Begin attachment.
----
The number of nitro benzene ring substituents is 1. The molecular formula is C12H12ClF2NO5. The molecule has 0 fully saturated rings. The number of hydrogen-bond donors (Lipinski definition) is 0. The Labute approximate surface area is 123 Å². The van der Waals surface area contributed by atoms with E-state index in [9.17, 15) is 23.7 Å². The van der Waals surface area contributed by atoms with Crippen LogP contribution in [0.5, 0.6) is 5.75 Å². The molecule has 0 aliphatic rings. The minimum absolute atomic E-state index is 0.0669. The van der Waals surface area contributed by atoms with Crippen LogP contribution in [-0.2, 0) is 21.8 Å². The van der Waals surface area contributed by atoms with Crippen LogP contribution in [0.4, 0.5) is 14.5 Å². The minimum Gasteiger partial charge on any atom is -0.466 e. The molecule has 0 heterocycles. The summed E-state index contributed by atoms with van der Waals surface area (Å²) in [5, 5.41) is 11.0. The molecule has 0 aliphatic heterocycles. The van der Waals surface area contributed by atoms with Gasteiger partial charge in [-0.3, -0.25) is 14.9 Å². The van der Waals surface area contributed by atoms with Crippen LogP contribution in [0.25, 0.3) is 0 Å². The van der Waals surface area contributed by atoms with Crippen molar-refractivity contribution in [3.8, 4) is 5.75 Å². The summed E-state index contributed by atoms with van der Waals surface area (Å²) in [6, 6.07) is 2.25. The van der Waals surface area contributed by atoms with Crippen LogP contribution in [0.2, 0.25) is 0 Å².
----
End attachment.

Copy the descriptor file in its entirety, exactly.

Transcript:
The number of nitro benzene ring substituents is 1. The molecular formula is C12H12ClF2NO5. The molecule has 0 fully saturated rings. The number of hydrogen-bond donors (Lipinski definition) is 0. The Labute approximate surface area is 123 Å². The van der Waals surface area contributed by atoms with E-state index in [9.17, 15) is 23.7 Å². The van der Waals surface area contributed by atoms with Crippen LogP contribution in [0.5, 0.6) is 5.75 Å². The molecule has 0 aliphatic rings. The minimum absolute atomic E-state index is 0.0669. The van der Waals surface area contributed by atoms with Crippen LogP contribution in [-0.2, 0) is 21.8 Å². The van der Waals surface area contributed by atoms with Crippen LogP contribution in [0.4, 0.5) is 14.5 Å². The minimum Gasteiger partial charge on any atom is -0.466 e. The molecule has 0 heterocycles. The summed E-state index contributed by atoms with van der Waals surface area (Å²) in [5, 5.41) is 11.0. The molecule has 0 aliphatic heterocycles. The van der Waals surface area contributed by atoms with Gasteiger partial charge in [-0.3, -0.25) is 14.9 Å². The van der Waals surface area contributed by atoms with Crippen LogP contribution in [0.25, 0.3) is 0 Å². The van der Waals surface area contributed by atoms with Crippen molar-refractivity contribution in [3.8, 4) is 5.75 Å². The summed E-state index contributed by atoms with van der Waals surface area (Å²) in [6, 6.07) is 2.25. The van der Waals surface area contributed by atoms with Crippen LogP contribution in [0.2, 0.25) is 0 Å².